Wakai:

It was. Besides, all ten of the sound staff members weren’t working full-time on this game, and we had our hands full just putting music to the game, but toward the end, the cinematic scenes rapidly came together.

Iwata Asks
Iwata:

That’s when the staff suddenly grew.

Wakai:

That’s right.

Iwata:

Aonuma-san, how was it decided to record with an orchestra this time?

Aonuma:

At first, I wasn’t thinking about using an orchestra at all. But during the roundtable at E3 20109, a reporter asked if we would use an orchestra for The Legend of Zelda, and Mr. Miyamoto replied: “An orchestra suits The Legend of Zelda, so we’ll be thinking about it.” When I came back to Japan, Wakai-san came up to me in a fluster and said, “Is the music going to be orchestral this time?!” I said, “No, I don’t think so.” 9E3 (Electronic Entertainment Expo) 2010: A video game trade show usually held once a year in Los Angeles. Attendees of E3 in 2010 were able to experience The Legend of Zelda: Skyward Sword for the first time.

Wakai:

That’s right!

Aonuma:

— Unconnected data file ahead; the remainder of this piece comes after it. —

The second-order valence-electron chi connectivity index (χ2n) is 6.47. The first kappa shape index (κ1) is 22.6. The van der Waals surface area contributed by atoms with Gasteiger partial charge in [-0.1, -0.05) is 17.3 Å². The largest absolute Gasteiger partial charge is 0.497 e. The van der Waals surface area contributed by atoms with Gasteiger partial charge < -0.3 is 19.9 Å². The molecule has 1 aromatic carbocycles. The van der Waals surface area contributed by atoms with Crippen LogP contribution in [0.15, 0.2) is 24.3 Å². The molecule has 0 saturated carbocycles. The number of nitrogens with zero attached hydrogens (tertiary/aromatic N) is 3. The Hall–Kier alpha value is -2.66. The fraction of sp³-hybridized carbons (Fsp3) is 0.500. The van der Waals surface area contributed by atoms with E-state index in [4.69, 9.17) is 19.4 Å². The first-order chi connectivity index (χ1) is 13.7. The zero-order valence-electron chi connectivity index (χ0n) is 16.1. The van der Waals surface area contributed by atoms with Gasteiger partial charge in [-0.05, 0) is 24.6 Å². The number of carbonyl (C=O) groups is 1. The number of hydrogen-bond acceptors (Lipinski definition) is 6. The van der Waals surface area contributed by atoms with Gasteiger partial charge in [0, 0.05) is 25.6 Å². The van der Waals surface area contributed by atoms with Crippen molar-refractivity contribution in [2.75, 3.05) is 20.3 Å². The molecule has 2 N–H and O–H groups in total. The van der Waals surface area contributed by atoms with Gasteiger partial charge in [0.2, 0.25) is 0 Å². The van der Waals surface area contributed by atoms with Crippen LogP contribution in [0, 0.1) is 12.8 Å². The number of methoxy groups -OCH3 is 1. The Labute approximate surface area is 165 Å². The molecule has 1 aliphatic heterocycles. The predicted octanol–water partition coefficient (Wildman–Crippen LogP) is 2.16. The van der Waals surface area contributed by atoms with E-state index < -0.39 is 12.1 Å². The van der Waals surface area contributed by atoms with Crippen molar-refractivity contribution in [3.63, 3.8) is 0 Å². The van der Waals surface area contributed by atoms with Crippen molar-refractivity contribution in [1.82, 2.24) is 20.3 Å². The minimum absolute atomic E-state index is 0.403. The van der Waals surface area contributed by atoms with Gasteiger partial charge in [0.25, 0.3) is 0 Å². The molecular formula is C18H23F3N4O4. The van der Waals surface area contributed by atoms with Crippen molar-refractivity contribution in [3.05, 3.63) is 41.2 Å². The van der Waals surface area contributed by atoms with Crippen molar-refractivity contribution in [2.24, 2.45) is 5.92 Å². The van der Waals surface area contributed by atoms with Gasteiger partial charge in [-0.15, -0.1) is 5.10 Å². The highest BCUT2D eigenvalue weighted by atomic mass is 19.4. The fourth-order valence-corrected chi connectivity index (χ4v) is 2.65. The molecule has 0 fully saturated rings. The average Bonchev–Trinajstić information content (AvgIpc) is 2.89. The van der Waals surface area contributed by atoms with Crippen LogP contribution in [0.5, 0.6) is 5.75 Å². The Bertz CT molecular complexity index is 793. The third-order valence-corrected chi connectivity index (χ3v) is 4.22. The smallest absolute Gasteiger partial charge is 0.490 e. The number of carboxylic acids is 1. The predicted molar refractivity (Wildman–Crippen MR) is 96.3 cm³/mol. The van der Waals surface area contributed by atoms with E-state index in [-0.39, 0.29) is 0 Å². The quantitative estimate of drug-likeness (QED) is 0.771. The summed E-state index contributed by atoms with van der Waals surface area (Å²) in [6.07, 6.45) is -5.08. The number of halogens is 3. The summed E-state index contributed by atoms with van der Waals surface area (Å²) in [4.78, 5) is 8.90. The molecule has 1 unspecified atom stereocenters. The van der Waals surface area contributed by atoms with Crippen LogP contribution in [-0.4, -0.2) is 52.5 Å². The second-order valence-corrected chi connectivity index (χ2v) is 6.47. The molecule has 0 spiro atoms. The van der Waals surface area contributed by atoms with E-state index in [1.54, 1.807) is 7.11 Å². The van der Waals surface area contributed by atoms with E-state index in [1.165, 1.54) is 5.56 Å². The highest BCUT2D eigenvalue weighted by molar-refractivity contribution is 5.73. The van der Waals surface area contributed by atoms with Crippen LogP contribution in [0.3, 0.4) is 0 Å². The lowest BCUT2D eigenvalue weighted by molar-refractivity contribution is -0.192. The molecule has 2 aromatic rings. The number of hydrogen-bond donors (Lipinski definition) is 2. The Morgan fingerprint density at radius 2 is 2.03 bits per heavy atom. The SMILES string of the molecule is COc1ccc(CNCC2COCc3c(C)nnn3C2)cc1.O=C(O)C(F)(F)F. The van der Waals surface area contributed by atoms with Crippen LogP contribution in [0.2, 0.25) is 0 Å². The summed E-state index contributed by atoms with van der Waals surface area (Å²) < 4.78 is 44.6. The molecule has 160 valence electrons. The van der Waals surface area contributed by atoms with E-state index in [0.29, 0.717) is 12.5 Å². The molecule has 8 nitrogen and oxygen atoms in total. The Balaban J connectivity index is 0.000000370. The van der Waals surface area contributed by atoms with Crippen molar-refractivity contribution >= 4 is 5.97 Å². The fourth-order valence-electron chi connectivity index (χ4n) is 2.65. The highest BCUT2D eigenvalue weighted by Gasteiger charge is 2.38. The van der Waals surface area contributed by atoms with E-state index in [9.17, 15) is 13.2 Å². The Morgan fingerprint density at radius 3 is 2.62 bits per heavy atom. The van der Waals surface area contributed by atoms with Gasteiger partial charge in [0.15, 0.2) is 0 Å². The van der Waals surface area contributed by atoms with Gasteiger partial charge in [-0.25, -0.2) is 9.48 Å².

I only experienced recording one track with an orchestra for The Legend of Zelda: Twilight Princess, but it was a lot of work, so schedule-wise, I was certain we couldn’t do it for the whole game. To my surprise, though, Miyamoto-san said, “Record it with an orchestra!”

Iwata Asks
Iwata:

Oh, so Miyamoto-san gave you a push?

Aonuma:

Yes. He said that something like that is necessary for a game like The Legend of Zelda.

Fujibayashi:

That was a surprise.

Aonuma:

It really was a surprise.

Iwata:

You all say it was a surprise, but didn’t we use an orchestra for Super Mario Galaxy?

Aonuma:

Yes. We felt like it worked in Super Mario Galaxy, so I suppose that is why Miyamoto-san was sure that if we used that impressive sound in The Legend of Zelda it would turn out great.

Iwata: